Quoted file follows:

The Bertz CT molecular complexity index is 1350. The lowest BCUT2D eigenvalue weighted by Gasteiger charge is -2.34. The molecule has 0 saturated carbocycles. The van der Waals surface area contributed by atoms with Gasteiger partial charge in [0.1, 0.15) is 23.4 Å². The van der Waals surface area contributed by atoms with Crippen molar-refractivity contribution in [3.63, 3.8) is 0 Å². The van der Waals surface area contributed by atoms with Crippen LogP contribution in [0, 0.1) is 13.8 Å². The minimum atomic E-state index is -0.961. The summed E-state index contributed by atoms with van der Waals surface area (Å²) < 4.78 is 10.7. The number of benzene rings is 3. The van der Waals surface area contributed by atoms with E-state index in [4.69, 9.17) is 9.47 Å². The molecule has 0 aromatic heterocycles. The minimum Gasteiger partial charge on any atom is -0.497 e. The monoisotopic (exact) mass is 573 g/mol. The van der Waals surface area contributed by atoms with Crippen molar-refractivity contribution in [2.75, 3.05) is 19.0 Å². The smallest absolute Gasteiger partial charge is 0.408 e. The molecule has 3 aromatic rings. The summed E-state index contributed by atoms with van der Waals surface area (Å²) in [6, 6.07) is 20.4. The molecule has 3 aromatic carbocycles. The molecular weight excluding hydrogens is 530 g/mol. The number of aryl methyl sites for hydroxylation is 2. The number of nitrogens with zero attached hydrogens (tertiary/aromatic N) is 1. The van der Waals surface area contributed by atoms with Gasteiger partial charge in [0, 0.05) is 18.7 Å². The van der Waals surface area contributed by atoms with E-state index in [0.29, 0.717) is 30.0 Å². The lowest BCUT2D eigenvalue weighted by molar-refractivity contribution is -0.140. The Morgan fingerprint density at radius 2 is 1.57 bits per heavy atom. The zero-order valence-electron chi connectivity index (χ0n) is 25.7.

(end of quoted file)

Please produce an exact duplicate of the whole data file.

The Bertz CT molecular complexity index is 1350. The lowest BCUT2D eigenvalue weighted by Gasteiger charge is -2.34. The molecule has 0 saturated carbocycles. The van der Waals surface area contributed by atoms with Gasteiger partial charge in [0.1, 0.15) is 23.4 Å². The van der Waals surface area contributed by atoms with Crippen molar-refractivity contribution in [3.63, 3.8) is 0 Å². The van der Waals surface area contributed by atoms with Crippen LogP contribution in [0, 0.1) is 13.8 Å². The minimum atomic E-state index is -0.961. The summed E-state index contributed by atoms with van der Waals surface area (Å²) < 4.78 is 10.7. The number of benzene rings is 3. The van der Waals surface area contributed by atoms with E-state index in [4.69, 9.17) is 9.47 Å². The molecule has 0 aromatic heterocycles. The minimum Gasteiger partial charge on any atom is -0.497 e. The monoisotopic (exact) mass is 573 g/mol. The van der Waals surface area contributed by atoms with Crippen molar-refractivity contribution in [2.75, 3.05) is 19.0 Å². The smallest absolute Gasteiger partial charge is 0.408 e. The molecule has 3 aromatic rings. The summed E-state index contributed by atoms with van der Waals surface area (Å²) in [6, 6.07) is 20.4. The molecule has 3 aromatic carbocycles. The molecular weight excluding hydrogens is 530 g/mol. The number of aryl methyl sites for hydroxylation is 2. The number of nitrogens with zero attached hydrogens (tertiary/aromatic N) is 1. The van der Waals surface area contributed by atoms with Gasteiger partial charge in [0, 0.05) is 18.7 Å². The van der Waals surface area contributed by atoms with E-state index in [0.29, 0.717) is 30.0 Å². The lowest BCUT2D eigenvalue weighted by molar-refractivity contribution is -0.140. The Morgan fingerprint density at radius 2 is 1.57 bits per heavy atom. The zero-order valence-electron chi connectivity index (χ0n) is 25.7.